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## Description

## Testing

To compile CLISP code, you have to first install CLISP in your compiler and then simply type “clisp filename.l” to run it. To test all the parts and all the functions at once, you simply have to go to the test folder and run the shell script “./test.sh” to run all of them at once.

## Part 1: Simple Function Definitions

The goal of this part of the homework is to familiarize you with the notions of lists, function definitions, and

function applications in Lisp. This part requires you to define a number of simple functions:

1. The lisp function length counts the number of elements in the top level of a list. Write a function, all-length, that takes a list and counts the number of atoms that occur in a list at all levels.

“`

> (all-length ’(a ( b ) c))

3

> (all-length ’(a (b c) (d (e f))))

6

“`

2. Define a function range that takes a list of numbers (with at least one element) and returns a list of length 2 of the smallest and largest numbers.

“`

> (range ’(0 7 8 2 3 -1))

(-1 8)

> (range ’(7 6 5 4 3))

(3 7)

“`

3. Write a function before that searches a list and returns a list of all elements in between the first two arguments (inclusive).

“`

> (before ’b ’d ’(a b c d))

(B C D)

“`

If only the first argument appears in the list, before returns a list containing all the elements from the first occurrence of the first argument to the end of the list.

“`

> (before ’a ’d ’(a))

(A)

“`

4. Write a function split-if that returns a list into two parts. It takes two arguments: a function (f) and a list. All members for which f is true go into one list, and the rest go into another list.

“`

> (split-if #’(lambda (x) (> x 4)) ’(1 2 3 4 5 6 7 8 9 10))

((1 2 3 4) (5 6 7 8 9 10))

“`

5. Write a function group that takes arguments: a list l and a number n. It returns a new list in which the elements of l are grouped into sublists of length n. The remainder is put in a final sublist.

“`

> (group ’(a b c d e f g) 2)

((A B) (C D) (E F) (G))

“`

6. Write a function mostn that takes two arguments: a function f and a list l. It returns a list of all elements for which the function yields the highest score (along with the score itself), where score the value returned from the given function:

“`

> (mostn #’length ’((a b) (a b c) (a) (e f g)))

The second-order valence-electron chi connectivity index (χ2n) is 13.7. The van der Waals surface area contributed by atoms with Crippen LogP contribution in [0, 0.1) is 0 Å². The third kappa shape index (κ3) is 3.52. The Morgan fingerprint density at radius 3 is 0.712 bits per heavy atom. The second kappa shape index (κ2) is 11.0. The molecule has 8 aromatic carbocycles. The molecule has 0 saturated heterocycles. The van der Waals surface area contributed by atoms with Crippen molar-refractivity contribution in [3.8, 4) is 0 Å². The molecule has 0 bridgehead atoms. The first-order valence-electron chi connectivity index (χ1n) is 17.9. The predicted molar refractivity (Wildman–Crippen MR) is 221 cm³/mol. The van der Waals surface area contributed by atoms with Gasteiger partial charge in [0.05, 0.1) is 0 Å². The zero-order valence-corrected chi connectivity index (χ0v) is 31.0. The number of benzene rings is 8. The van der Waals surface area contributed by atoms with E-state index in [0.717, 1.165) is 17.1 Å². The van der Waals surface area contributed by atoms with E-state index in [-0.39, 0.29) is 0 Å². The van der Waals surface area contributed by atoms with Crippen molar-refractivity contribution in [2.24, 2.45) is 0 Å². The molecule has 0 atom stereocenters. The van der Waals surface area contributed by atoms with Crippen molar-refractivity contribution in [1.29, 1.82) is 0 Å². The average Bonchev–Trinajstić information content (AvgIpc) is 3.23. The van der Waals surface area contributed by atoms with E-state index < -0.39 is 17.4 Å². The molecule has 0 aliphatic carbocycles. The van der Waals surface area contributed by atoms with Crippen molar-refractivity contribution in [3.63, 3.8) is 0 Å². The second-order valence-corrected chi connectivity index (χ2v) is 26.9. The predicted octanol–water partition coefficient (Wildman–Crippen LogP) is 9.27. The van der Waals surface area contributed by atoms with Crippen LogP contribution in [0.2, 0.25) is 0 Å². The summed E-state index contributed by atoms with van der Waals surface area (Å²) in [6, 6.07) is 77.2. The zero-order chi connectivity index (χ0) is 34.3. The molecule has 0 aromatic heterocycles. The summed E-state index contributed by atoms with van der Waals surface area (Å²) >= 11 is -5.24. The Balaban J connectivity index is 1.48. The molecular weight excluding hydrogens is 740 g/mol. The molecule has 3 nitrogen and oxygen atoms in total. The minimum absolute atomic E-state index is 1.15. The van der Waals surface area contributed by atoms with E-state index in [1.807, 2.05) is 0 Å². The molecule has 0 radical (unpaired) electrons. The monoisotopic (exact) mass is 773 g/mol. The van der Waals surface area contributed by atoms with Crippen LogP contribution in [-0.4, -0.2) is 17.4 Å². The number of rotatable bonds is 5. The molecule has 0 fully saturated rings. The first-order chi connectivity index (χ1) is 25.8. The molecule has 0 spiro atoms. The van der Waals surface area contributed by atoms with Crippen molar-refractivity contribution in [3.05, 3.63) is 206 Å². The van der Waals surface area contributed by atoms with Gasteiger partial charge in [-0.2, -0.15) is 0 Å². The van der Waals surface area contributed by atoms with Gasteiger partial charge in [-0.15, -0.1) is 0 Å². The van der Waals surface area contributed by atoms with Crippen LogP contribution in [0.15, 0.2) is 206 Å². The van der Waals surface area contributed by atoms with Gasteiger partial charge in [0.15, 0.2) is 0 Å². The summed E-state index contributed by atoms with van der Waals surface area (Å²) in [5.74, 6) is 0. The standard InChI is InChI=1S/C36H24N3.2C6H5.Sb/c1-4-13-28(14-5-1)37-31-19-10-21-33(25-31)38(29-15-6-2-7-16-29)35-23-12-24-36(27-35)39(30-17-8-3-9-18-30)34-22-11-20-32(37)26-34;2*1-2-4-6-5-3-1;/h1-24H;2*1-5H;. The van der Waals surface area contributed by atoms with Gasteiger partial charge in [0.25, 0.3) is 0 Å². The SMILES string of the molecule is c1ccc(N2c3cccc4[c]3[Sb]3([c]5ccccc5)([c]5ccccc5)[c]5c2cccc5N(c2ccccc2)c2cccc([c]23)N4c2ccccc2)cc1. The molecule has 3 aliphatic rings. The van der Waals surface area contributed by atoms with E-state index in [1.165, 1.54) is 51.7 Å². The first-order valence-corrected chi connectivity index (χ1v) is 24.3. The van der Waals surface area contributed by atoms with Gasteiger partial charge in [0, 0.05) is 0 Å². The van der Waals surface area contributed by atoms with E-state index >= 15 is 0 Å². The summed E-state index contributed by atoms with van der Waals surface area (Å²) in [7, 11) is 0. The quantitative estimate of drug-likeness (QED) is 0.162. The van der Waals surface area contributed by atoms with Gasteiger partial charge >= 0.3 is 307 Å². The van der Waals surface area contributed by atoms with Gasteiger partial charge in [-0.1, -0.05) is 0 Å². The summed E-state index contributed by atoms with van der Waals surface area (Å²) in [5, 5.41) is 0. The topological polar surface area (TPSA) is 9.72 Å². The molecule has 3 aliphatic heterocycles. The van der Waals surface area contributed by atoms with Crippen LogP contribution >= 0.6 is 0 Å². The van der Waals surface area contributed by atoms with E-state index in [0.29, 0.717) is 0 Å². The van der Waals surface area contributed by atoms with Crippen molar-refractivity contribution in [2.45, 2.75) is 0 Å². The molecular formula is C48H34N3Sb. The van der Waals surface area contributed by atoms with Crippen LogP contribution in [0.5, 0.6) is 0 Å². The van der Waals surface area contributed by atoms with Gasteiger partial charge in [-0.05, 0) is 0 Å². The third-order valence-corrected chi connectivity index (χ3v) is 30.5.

( ((A B C) (E F G)) 3)

“`

## Part 2: Assertions and Simple Pattern-Matching

Before we start building the pattern-matching function, let us first build a set of routines that will allow us to represent facts, called assertions. For instance, we can define the following assertions:

“`

(this is an assertion)

(color apple red)

(supports table block1)

“`

Here each assertion is represented as a list. The set of assertions can be maintained in a database by representing them in a list. For instance, the following list represents an assertion database containing the above assertions:

“`

((this is an assertion) (color apple red) (supports table block1))

“`

Patterns are like assertions, except that they may contain certain special atoms not allowed in assertions, the single characters ? and !, for instance.

“`

(this ! assertion)

(color ? red)

“`

Write a function match that compares a pattern and an assertion. When a pattern containing no special atoms is compared to an assertion, the two match only if they are exactly the same, with each corresponding position occupied by the same atom.

“`

> (match ’(color apple red) ’(color apple red))

T

> (match ’(color apple red) ’(color apple green))

NIL

“`

The special atom ’?’ matches any single atom.

“`

> (match ’(color apple ?) ’(color apple red))

T

> (match ’(color ? red) ’(color apple red))

T

> (match ’(color ? red) ’(color apple green))

NIL

“`

In the last example, (color ? red) and (color apple green) do not match because red and green do not match. The special symbol ’!’ expands the capability of match by matching any one or more atoms.

“`

> (match ’(! table !) ’(this table supports a block))

T

“`

Here, the first ’!’ symbol matches this, table matches table, and the second ’!’ symbol matches supports a block.

“`

> (match ’(this table !) ’(this table supports a block))

T

> (match ’(! brown) ’(green red brown yellow))

NIL

“`

In the last example, the special symbol ’!’ matches ’green red’. However, the match fails because yellow occurs in the assertion after brown, whereas it does not occur in the assertion. However, the following example succeeds:

“`

> (match ’(! brown) ’(green red brown brown))

T

“`

In this example, ’!’ matches the list (green red brown), whereas brown matches the last element.

## Part 3: Pattern-Matching Variables

We will now extend function match so that certain pattern atoms get values if a match is successful. We will replace symbols ’?’ and ’!’ with pattern variables. A pattern variable is written as either (? v) or (! v). The pattern variable (? v) is bound to an atomic value while the pattern variable (! v) is bound to a list of values.

Define a function match-var that extends match. The function match-var takes patterns containing pattern variables and matches them against assertions and assigns values to variables.

“`

> (match-var ’(plus (? a) (? b)) ’(plus 2 3))

T

> a

2

> b

3

“`

In this example, the pattern variable (? a) matches 2. This results in assigning 2 to a variable called a. Similarly b is assigned 3.

“`

> (match-var ’((! u) a (? v)) ’(b c a d))

T

> u

(b c)

> v

d

“`

Here, the pattern variable (! u) matches b c. Hence, u is assigned a value (b c).